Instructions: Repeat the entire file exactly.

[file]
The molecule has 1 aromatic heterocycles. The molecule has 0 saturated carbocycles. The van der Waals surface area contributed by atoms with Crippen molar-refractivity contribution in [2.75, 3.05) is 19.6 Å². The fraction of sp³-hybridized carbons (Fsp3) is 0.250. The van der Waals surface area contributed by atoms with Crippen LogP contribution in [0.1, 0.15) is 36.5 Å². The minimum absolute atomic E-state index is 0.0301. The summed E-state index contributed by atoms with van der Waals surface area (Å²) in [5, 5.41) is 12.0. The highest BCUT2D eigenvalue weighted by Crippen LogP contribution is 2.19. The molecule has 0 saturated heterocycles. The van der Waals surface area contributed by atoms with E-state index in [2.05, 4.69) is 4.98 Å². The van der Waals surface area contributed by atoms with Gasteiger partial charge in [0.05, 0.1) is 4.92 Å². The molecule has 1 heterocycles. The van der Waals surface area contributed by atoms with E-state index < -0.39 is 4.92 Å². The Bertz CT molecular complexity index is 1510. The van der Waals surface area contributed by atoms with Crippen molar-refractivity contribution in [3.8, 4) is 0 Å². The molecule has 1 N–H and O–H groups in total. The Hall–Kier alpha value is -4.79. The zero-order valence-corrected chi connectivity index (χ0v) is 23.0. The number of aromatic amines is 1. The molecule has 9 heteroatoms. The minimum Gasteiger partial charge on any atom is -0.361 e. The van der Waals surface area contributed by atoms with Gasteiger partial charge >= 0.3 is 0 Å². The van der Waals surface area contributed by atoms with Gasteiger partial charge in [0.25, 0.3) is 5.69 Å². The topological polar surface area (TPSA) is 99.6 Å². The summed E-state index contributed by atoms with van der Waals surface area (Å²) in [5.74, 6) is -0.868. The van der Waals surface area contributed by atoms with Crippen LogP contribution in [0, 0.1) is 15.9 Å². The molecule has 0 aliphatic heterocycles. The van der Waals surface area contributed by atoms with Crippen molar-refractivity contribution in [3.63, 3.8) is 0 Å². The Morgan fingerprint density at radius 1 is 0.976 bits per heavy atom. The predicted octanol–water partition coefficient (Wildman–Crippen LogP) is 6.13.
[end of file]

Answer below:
The molecule has 1 aromatic heterocycles. The molecule has 0 saturated carbocycles. The van der Waals surface area contributed by atoms with Crippen molar-refractivity contribution in [2.75, 3.05) is 19.6 Å². The fraction of sp³-hybridized carbons (Fsp3) is 0.250. The van der Waals surface area contributed by atoms with Crippen LogP contribution in [0.1, 0.15) is 36.5 Å². The minimum absolute atomic E-state index is 0.0301. The summed E-state index contributed by atoms with van der Waals surface area (Å²) in [5, 5.41) is 12.0. The highest BCUT2D eigenvalue weighted by Crippen LogP contribution is 2.19. The molecule has 0 saturated heterocycles. The van der Waals surface area contributed by atoms with E-state index in [2.05, 4.69) is 4.98 Å². The van der Waals surface area contributed by atoms with Gasteiger partial charge in [0.05, 0.1) is 4.92 Å². The molecule has 1 heterocycles. The van der Waals surface area contributed by atoms with E-state index < -0.39 is 4.92 Å². The Bertz CT molecular complexity index is 1510. The van der Waals surface area contributed by atoms with Crippen molar-refractivity contribution in [3.8, 4) is 0 Å². The molecule has 1 N–H and O–H groups in total. The Hall–Kier alpha value is -4.79. The zero-order valence-corrected chi connectivity index (χ0v) is 23.0. The number of aromatic amines is 1. The molecule has 9 heteroatoms. The minimum Gasteiger partial charge on any atom is -0.361 e. The van der Waals surface area contributed by atoms with Gasteiger partial charge >= 0.3 is 0 Å². The van der Waals surface area contributed by atoms with Gasteiger partial charge in [0.25, 0.3) is 5.69 Å². The topological polar surface area (TPSA) is 99.6 Å². The summed E-state index contributed by atoms with van der Waals surface area (Å²) in [5.74, 6) is -0.868. The van der Waals surface area contributed by atoms with Crippen LogP contribution in [0, 0.1) is 15.9 Å². The molecule has 0 aliphatic heterocycles. The van der Waals surface area contributed by atoms with Crippen molar-refractivity contribution in [3.63, 3.8) is 0 Å². The Morgan fingerprint density at radius 1 is 0.976 bits per heavy atom. The predicted octanol–water partition coefficient (Wildman–Crippen LogP) is 6.13.